Despite finishing in first place in the East and making the conference finals last season, the Celtics underwent a massive roster renovation.
In June, the team traded its No. 1 overall spot in the NBA draft to the Philadelphia 76ers for the third pick, selecting Duke’s Jayson Tatum. To free up money for a max-contract free agent, the team allowed Amir Johnson and Game 7 hero Kelly Olynyk to walk in free agency then traded Avery Bradley to Detroit in exchange for Marcus Morris, twin brother of Markieff. Boston landed highly sought-after free agent Gordon Hayward in July, then shocked the basketball world a month later when it acquired another all-star: Kyrie Irving. The guard swapped LeBron James’s shadow for Boston’s spotlight, replacing beloved guard Isaiah Thomas, who finished fifth in MVP voting. Crowder accompanied Thomas to the Cleveland Cavaliers.
“It’s not really [about] looking to make changes or desperate to make changes or feeling that changes need to made. I would say this offseason, we were opportunistic,” said Danny Ainge, the Celtics’ general manager and president of basketball operations. “I loved our team last year. It was as much fun as I’ve had doing this job in 15 years. I loved the personalities and I loved their grit and I had a blast being with them the last few years and I love this team equally that we have now.”
Despite all the turnover and losing Hayward to a gruesome fractured ankle in the season opener, the revamped Celtics look even better — winning 16 straight early in the season and soaring to the top of the East.
“Boston has built its roster with players who win in today’s NBA,” said Burke, noting the versatility throughout the roster, which optimizes switching on defense. “What they have in Kyrie Irving is truly extraordinary.”
The Wizards went the exact opposite direction last summer, doubling down on consistency. The team re-signed Otto Porter Jr. and extended Wall’s contract through the 2022-23 season as part of a strategy to keep the core together and add incrementally around Wall, Beal and Porter.
“It’s important to have continuity when your guys are good guys and will continue to improve,” Brooks said. “Our nucleus is young.”
Even with their core players back, the Wizards have floundered this season. The chemistry hasn’t quite kicked in. The core has already missed more games to injury than all of last season — Morris sat the first seven, Wall was inactive for 11 and Porter has been sidelined in two games leading up to the Christmas matchup. The result: a middling record with inexcusable losses throughout.
Even so, Ainge praised the Wizards’ path.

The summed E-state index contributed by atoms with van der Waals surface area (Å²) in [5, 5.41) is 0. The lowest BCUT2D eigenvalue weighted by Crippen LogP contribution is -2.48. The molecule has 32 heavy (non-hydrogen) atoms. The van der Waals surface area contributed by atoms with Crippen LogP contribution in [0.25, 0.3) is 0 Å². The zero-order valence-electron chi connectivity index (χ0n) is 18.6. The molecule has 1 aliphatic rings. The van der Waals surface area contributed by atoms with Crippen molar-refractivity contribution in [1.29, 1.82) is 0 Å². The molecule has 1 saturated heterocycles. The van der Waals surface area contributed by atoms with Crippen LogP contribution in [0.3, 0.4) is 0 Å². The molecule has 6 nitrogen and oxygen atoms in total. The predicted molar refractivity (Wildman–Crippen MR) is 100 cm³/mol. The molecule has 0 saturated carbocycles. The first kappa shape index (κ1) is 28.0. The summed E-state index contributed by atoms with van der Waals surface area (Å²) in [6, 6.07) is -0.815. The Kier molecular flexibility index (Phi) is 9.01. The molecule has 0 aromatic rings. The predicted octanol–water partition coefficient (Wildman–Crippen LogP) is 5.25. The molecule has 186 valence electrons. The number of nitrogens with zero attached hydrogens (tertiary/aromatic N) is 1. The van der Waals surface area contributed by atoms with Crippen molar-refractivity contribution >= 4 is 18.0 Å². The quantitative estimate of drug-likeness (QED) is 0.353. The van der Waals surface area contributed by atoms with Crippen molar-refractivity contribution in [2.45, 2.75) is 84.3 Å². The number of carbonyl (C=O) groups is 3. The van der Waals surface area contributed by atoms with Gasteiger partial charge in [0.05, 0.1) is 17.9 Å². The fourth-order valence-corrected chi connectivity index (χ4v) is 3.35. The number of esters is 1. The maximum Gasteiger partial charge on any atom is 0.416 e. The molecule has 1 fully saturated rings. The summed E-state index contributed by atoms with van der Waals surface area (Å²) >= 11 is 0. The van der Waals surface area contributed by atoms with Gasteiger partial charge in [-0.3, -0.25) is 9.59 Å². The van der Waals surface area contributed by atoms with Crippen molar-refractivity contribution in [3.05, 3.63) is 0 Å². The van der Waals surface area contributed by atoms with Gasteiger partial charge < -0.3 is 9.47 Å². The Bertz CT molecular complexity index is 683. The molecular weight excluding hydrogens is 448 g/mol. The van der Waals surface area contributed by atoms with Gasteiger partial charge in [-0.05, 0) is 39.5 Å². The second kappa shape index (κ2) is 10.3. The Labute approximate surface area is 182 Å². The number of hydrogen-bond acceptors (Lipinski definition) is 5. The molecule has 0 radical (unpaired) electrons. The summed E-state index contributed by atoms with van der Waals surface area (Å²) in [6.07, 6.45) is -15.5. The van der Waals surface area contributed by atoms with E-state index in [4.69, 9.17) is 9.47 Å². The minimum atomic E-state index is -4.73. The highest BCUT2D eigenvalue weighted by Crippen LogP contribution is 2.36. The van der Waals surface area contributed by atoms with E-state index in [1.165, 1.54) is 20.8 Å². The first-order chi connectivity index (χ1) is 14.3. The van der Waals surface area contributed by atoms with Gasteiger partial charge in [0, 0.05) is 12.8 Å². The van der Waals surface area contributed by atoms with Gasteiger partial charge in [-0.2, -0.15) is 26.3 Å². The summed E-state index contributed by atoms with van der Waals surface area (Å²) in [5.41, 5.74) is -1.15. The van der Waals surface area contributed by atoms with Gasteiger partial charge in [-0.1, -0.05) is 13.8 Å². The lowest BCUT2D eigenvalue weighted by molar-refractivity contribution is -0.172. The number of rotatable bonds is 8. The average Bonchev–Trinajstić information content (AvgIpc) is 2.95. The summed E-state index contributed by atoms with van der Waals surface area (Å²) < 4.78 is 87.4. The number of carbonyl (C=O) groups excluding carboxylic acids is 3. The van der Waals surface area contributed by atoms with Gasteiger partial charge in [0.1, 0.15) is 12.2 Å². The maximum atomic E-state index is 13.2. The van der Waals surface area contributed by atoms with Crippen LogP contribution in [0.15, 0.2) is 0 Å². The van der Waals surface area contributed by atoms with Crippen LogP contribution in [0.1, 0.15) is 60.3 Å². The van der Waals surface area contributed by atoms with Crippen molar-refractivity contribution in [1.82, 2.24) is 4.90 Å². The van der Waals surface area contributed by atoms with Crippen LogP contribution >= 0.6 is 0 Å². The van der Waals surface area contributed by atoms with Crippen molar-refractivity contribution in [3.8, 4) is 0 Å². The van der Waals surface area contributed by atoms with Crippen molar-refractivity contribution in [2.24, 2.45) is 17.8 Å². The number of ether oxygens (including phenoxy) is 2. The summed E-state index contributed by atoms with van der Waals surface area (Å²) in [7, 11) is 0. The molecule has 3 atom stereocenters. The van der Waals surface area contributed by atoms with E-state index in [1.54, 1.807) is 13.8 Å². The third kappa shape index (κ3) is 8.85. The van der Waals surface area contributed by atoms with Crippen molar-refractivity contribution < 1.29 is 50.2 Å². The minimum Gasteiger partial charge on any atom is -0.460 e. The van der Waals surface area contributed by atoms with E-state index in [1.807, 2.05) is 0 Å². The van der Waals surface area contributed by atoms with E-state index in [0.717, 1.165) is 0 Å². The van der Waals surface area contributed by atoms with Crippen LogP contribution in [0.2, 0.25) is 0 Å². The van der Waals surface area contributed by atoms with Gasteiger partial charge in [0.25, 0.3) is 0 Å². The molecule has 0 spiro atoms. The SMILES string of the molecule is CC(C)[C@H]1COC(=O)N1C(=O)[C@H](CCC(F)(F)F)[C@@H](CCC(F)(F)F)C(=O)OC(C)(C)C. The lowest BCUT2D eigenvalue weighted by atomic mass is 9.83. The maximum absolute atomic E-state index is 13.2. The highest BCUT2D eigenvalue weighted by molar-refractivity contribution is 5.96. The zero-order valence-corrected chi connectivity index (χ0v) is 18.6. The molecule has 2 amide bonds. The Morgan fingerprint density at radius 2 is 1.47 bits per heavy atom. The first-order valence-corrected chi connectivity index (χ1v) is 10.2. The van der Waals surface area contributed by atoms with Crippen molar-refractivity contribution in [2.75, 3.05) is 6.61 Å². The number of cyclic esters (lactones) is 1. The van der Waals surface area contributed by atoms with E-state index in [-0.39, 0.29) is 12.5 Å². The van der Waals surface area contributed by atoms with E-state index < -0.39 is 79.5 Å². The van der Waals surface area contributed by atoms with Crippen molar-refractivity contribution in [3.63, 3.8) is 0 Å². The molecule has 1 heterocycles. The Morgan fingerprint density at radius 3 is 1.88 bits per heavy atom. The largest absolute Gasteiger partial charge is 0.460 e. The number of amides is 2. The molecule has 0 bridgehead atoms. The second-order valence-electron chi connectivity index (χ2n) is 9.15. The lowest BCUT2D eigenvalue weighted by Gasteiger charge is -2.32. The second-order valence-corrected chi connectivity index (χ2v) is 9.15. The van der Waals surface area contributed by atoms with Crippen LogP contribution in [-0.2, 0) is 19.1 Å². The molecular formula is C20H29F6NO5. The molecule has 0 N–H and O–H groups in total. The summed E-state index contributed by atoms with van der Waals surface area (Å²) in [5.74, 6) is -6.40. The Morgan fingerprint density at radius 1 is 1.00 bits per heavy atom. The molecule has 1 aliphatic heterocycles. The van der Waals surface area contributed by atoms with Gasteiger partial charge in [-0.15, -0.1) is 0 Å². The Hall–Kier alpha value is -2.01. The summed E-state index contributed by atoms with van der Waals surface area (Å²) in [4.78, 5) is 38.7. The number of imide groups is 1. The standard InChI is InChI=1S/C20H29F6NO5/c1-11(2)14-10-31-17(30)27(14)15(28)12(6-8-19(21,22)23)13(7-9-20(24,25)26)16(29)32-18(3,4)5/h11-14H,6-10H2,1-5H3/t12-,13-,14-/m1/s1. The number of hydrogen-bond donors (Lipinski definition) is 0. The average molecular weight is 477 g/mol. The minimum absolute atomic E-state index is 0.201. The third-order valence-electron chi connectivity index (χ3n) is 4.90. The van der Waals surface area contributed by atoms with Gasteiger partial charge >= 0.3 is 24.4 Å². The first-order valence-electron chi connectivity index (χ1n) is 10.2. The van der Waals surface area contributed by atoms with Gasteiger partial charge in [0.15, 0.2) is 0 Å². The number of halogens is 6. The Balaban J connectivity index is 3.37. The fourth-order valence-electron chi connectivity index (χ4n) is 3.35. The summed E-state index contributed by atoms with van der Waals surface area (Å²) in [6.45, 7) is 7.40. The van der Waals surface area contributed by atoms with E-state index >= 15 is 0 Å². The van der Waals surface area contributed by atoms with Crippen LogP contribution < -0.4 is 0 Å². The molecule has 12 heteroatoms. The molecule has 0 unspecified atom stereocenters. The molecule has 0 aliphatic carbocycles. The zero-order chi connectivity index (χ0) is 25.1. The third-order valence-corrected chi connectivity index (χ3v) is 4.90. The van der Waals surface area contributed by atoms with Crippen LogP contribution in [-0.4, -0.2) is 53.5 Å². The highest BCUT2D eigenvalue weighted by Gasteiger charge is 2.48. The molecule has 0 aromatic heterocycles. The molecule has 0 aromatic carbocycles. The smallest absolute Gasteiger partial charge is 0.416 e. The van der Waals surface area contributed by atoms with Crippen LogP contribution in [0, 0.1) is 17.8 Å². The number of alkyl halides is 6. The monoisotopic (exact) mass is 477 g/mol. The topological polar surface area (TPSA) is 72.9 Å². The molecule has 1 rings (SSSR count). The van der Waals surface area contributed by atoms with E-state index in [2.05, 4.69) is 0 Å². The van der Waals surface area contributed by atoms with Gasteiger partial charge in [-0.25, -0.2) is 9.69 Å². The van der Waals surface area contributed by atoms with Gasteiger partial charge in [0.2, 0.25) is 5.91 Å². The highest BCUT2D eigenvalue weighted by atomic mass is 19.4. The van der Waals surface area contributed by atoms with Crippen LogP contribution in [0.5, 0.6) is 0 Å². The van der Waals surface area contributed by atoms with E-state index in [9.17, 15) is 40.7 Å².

“I like what they’re doing,” Ainge said. “They’re doing some really good things and it doesn’t really matter how you get there and I think everybody ideally prefers continuity. Continuity is a good thing and I’m not sure there’s anybody that disagrees with that.
“They certainly have our respect as being a much, much better team than their record is right now,” he continued, “and we know that Christmas Day game will be a very difficult one for us to win.”
Morris won’t have revenge on his mind this Christmas, spending time with his baby daughter, twin brother and their mother. Too much has changed, he said.
“They don’t have the same type of guys,” Morris said. “You had Isaiah who’s barking at you. Jae Crowder who’s barking at you and would make the other guys bark. They don’t have those type of guys anymore. They just have guys that just come in and play the game.”
Well, Smart remains on the Celtics, and the pesky guard is sure to remember the bad blood.
“Oh yeah, Marcus is going to keep it going,” said Crowder, whose Cavaliers also will play on Christmas Day, in an NBA Finals rematch with the Golden State Warriors (3 p.m. Eastern time, ABC). “Marcus don’t like these guys either. It’ll be fun.”
Ainge said he believes the rivalry can survive Boston’s roster upheaval because the goal remains the same for both teams: supplant Cleveland atop the East.
“It was a fun rivalry. The players were into it. It was for a chance to get to the Eastern Conference finals,” Ainge said. “I think that’s why it’s developed into a rivalry over the last couple of years with Washington because we’re sort of trying to get to the same place: respect among the league and in the Eastern Conference.”
Both sides can agree on one thing: Last year was special.
“I would say [the rivalry’s] still there,” Wall said. “I wouldn’t say it’s strong because key guys are gone but some of those guys still remember what was going on last year and how it was going. I think we still remember.
“Even though those guys aren’t there, we still feel like Boston is the team that knocked us out of the Eastern semis, so we want to get back at those guys,” Wall continued, “but we’ve got to do it better by winning some damn games.”
Read more on the Wizards: